Jane’s* father left when she was three years old.Years later her mother began seeing someone who Jane fought with all the time and at age 14 she was told to leave home. Jane stayed with some relatives for a while until an uncle tried to sexually abuse her, and no one in the family believed her when she told them what had happened. She dropped out of school and began ‘couch surfing’ from one friend’s house to another and met some new friends who introduced her to drugs and alcohol. For the next few years Jane moved between friends’ houses and hostels. Looking back, Jane sees that lots of people tried to help her but either they didn’t know how or she wouldn’t let them. When Jane arrived at YASS she smoked cigarettes, drank alcohol and had taken speed, ecstasy and marijuana. She had been sexually abused twice and was very distrusting of adults. For the first few weeks Jane “sussed out” the staff, looking for ways of affirming that adults were untrustworthy.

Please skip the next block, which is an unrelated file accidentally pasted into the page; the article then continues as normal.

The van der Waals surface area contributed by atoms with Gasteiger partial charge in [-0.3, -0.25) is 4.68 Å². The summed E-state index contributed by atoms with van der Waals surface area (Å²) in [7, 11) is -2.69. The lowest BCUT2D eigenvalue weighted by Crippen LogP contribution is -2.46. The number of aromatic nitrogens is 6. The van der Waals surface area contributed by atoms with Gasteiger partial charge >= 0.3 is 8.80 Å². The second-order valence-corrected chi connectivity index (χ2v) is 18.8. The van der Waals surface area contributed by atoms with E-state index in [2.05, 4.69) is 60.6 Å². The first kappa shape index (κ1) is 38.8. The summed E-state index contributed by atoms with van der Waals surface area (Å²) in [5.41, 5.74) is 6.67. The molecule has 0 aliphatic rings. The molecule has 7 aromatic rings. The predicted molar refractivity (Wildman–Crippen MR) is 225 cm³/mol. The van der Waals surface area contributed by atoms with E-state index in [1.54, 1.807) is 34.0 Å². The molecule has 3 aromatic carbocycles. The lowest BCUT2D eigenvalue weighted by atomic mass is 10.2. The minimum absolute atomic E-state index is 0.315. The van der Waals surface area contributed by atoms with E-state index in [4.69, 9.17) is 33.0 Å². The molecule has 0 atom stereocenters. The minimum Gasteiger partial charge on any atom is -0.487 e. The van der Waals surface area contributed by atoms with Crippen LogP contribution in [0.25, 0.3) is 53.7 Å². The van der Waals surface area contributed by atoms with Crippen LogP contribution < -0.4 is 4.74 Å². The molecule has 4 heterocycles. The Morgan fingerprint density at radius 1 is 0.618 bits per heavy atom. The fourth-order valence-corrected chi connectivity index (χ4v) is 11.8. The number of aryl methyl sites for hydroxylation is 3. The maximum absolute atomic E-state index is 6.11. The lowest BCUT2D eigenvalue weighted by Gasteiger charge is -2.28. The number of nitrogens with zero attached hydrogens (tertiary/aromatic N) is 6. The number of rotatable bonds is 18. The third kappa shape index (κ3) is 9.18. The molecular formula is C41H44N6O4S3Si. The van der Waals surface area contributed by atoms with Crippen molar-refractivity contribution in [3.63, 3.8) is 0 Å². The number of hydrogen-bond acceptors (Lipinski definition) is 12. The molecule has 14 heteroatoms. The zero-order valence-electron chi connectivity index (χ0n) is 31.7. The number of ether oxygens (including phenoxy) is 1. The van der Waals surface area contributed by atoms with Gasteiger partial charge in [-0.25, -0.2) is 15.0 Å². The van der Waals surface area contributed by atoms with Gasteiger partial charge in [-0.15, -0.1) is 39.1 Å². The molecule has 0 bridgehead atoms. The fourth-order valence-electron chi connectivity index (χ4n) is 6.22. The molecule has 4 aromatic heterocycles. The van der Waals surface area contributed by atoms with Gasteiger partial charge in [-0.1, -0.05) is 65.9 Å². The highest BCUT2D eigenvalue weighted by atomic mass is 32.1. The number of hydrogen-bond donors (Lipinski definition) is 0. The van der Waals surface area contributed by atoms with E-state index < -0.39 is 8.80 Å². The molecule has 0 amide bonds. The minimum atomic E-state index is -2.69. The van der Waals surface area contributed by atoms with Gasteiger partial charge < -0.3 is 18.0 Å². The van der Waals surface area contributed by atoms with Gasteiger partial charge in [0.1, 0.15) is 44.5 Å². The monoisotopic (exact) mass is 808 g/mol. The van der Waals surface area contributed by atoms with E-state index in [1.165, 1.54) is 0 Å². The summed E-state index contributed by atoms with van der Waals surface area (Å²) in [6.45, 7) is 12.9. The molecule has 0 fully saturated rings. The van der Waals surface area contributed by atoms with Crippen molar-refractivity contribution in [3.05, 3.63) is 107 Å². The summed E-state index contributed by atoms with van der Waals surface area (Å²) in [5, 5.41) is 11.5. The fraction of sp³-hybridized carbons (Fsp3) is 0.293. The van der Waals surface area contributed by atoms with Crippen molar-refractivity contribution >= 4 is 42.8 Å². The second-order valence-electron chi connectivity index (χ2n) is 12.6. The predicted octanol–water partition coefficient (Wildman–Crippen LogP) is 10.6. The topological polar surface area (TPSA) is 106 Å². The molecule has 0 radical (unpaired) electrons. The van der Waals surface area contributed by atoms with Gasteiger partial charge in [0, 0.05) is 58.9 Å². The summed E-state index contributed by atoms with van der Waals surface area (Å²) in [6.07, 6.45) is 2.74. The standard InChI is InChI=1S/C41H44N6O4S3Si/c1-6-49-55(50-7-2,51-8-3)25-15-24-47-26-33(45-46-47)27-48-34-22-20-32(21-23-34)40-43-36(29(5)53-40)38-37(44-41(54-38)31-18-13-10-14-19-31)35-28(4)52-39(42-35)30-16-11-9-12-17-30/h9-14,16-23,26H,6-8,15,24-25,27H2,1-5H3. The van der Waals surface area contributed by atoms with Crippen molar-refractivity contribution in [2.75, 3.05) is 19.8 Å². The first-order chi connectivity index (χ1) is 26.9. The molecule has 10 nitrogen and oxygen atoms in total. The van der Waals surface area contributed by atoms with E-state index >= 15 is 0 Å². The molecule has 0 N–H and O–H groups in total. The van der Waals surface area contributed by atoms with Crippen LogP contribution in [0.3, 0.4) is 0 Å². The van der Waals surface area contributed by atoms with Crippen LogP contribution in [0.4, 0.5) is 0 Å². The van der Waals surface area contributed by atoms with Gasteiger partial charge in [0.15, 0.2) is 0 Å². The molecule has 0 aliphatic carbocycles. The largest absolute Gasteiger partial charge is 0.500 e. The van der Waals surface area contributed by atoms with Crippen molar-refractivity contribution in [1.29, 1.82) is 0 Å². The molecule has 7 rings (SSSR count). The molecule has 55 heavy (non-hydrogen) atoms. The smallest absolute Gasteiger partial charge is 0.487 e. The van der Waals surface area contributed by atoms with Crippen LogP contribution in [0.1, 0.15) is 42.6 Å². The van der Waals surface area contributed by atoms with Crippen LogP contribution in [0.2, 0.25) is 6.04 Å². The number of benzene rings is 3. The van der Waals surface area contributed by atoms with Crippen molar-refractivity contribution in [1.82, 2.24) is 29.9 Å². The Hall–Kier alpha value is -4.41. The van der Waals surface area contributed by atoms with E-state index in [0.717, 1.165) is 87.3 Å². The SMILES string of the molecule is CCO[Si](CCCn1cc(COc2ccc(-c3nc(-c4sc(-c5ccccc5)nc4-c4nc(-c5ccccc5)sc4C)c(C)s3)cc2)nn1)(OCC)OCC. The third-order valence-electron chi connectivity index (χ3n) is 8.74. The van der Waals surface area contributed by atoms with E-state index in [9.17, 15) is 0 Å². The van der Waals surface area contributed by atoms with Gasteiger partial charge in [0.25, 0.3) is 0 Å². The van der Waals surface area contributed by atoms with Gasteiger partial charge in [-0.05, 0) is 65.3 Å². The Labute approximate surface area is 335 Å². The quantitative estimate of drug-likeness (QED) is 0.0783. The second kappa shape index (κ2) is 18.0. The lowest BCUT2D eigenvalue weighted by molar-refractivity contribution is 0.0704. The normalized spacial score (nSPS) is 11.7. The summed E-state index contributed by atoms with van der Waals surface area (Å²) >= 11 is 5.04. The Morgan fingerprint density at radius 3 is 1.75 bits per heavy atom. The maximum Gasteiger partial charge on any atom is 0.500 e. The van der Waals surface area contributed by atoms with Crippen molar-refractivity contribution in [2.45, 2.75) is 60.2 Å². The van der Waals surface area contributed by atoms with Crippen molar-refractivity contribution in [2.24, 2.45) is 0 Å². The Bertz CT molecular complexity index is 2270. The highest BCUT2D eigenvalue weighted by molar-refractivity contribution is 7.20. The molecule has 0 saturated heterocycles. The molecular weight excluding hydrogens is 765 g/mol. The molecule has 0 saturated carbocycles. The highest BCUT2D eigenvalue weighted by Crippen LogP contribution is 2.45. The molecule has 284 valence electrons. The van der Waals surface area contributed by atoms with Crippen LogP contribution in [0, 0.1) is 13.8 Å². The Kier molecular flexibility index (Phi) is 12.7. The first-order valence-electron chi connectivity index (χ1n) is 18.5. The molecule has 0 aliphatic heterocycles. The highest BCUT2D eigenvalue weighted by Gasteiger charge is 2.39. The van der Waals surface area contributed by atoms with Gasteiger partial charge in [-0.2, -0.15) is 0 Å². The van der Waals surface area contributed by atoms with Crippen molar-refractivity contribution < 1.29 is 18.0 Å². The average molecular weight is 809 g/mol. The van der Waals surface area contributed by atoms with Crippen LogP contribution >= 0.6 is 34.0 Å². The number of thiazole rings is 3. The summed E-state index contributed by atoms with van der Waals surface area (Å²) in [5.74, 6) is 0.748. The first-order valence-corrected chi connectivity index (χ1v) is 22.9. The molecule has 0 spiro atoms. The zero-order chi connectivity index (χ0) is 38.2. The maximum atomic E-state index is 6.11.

After a while she began to notice that the staff genuinely cared about the young people at YASS. They cared about her story and cared for her as an individual. The more of her story that Jane told the more staff were able to help her. With their help Jane stabilised her life and stopped taking drugs and smoking. She began to re-establish some family relationships and discovered that she had a whole other side of her family living in NSW, including a younger sister, who were very interested in meeting her.

Jane couldn’t afford the fare but YASS staff managed to get her a free flight through a corporate sponsor. They found her some temporary accommodation within an hour of where her family lived. Since then Jane has found long term accommodation, is studying full-time at TAFE and working part-time in a café. She volunteers at her local youth centre and wants to become a youth worker.

* Not her real name.

Homeless Young Australians: Issues and Responses, Mission Australia

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UnitingCare Australia is an agency of the National Assembly of the Uniting Church in Australia (UCA). They represent the UCA’s network of UnitingCare community services of which there are over 1,300 service delivery sites nationwide.